Ecommerce With Pods
August 24, 2009 at 9:39 am #158249
That looks like a great shopping cart site.
Another option I was considering was bridging a wordpress module to an ecommerce site although I think that detracts from what I am trying to do with keeping everything within wordpress.
And yet another option I think might be to hack a current wordpress eCommerce module to retrieve data from pods versus posts/pages OR try to create a plugin to integrate something like Mals e-commerce into the wordpress admin and tie it in with PODS.
Thanks john for your feedback. Does anyone have any other ideas on another approach? Also what kind of integration would everyone like to see?August 24, 2009 at 9:42 am #158250
I’ve built a semi-ecommerce Pods site before, it just requires a good structure to start with. Everything else comes into play as you layout how you want your site to work out. Checkout can work through Pod Pages, and processing can work through Pod Helpers to keep things modular.
Definitely requires a strong php background, what are you leaning more towards now?August 24, 2009 at 9:49 am #158251
Another thing to keep in mind is the Pods has importable/exportable packages. On our new site (coming in the next two months) will have a Package Repository where people can share their creations! I’ve already got an unruly amount of packages ready to be unleashed Having an eCommerce package would be great!August 24, 2009 at 9:56 am #158252
I have a good php background so Im basically up for anything. Due to the amount of time I spent trying to make other CMS solutions work, I wasted alot of this projects timeframe. However once I found pods it only took me a day to get integrated. However this project is in a very strict timeframe now ( < week ).
So im leaning toward the fastest solution. Bridging another ecommerce solution into using pods would probably be the most feature rich but also would still remain bloated software for this projects needs.
I would like to try and build it all in pods as I am sure that would probably be the fastest option and keeps tied together.
Can you help me with kind of a work flow for how the checkout would work? As mentioned in the first post I would use pods to create the products, the product categories, etc. So displaying them is the easy part. So you mentioned checkout could be run from pod pages. Am I correct in my first post that storing the information in a session for the checkout pod page to read is the best way to go about it?
During the checkout process I imagine I would use public forms(?) to display the billing address, payment information, etc. Would these forms be another pod? I just found POD pages yesterday so Im not to familiar with Pod Helpers yet. Would these come into play after they completed the information and submitted the order for processing?
Im definitely open for a POD only solution but Im not sure yet how to accomplish it. I appreciate your response.August 24, 2009 at 10:04 am #158253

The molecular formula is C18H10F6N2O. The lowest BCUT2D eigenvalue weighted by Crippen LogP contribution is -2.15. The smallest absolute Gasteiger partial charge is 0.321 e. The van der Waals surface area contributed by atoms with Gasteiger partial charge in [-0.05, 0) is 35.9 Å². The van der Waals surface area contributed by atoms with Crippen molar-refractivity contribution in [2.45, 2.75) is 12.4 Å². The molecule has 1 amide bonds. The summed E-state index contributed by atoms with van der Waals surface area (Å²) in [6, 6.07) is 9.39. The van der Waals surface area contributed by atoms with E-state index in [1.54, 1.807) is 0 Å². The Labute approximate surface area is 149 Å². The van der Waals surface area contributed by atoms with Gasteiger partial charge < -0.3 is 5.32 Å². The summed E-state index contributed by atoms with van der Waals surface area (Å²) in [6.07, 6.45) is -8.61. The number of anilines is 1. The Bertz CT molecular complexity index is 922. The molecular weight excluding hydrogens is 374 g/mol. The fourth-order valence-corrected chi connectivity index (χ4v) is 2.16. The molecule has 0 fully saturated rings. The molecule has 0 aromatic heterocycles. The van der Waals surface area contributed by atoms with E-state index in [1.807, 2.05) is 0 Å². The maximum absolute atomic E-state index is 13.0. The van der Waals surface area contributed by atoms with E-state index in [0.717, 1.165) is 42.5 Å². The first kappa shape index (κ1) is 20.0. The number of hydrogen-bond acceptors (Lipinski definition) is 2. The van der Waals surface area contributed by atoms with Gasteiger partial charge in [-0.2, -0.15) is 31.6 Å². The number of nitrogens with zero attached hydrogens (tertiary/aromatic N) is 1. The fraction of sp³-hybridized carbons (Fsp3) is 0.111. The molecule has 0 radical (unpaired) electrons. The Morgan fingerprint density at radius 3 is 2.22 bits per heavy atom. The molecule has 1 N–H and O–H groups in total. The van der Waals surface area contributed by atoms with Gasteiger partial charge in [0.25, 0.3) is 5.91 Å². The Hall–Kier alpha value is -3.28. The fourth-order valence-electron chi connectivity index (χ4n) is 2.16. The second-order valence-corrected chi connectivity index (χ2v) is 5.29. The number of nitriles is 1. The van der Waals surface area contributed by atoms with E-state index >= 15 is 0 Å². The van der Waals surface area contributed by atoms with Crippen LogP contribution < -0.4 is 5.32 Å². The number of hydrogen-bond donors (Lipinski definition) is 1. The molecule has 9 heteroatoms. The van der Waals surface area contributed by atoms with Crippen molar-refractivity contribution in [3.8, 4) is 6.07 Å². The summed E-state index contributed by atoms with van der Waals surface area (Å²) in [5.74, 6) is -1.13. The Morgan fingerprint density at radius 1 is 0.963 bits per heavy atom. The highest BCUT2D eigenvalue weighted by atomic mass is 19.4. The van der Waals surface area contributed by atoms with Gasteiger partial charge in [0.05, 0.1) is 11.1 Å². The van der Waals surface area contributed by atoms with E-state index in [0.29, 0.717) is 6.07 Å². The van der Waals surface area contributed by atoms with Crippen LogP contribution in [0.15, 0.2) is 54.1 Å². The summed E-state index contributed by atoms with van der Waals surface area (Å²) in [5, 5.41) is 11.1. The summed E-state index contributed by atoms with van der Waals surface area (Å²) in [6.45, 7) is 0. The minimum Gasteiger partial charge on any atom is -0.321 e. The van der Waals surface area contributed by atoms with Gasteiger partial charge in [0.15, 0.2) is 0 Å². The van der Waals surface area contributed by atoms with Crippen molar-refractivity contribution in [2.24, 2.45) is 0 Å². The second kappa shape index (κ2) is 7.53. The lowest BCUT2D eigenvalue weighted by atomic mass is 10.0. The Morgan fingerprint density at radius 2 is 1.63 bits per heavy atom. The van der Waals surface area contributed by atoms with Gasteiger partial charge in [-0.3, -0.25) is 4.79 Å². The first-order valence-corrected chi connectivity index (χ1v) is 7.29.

I took a closer look at Mals e-commerce. It looks like it is a hosted solution so I dont believe that it would work for this project unless they allow access to all of the source files.August 24, 2009 at 10:06 am #158254
For checkout, I would actually suggest using our API and using normal forms (with the user’s information pre-populated if they are logged in) along with Session storage across the different steps. At the end, add a new record for your "order" pod with all the relevant information so it’s always there (and won’t change when the user updates their account, good to have everything as it was for your records). Also, after confirmation of information being correct, you can run a Pod Helper and effectively bill them using your payment processor. Interacting with your processor’s api, you can display an error message or continue on to adding the record to the "order" Pod and show them their Order Number.August 24, 2009 at 10:16 am #158255
Nice, that definitely helps put me in the right direction. I see that there is a page in the codex with the API so that should help.
Do you happen to have a package intended for the repository that contains a little more in depth Pod Helper? Or is it as simple as manipulating the $value variable?
In either case how do you prevent the POD from being submitted if for example it errors out (payment declined, fields left blank)?
Thanks again!August 24, 2009 at 10:24 am #158256
That’s where using the API comes in, the Pods Public Forms use AJAX and probably aren’t a good idea if you want to do something this complex. Use the Pod Helper to submit payment and return the approved / declined message. If Pod Helper returns approved, continue through process of adding the Order to the database.September 15, 2009 at 12:50 pm #158257
I had built a working checkout with Pods but I switched to WP-Ecommerce in the last minute due to time constraints. Ideally I would have had a few days more to make the ecommerce pods integration like I wanted it.
To my knowledge the the form has expired error message has to do with sessions. I would guess the problem is a conflict of how shopp and pods handle the sessions. I would check to make sure the session names do not conflict and how shopp declares its sessions to find the problem.
I hope this helps a bit!October 8, 2009 at 5:02 pm #158258
@patrickheeney I would love to either know how you integrated pods with wp-ecommerce or if you’ve perfected the 100% pods method. I’ve got an ecommerce project coming up and would LOVE to use pods for it.October 9, 2009 at 3:53 am #158259
I don’t know if Pods is the right solution for this without a lot of work. I mean, remember now — there are other things to product catalogs and shopping carts on sites that customers often expect, such as: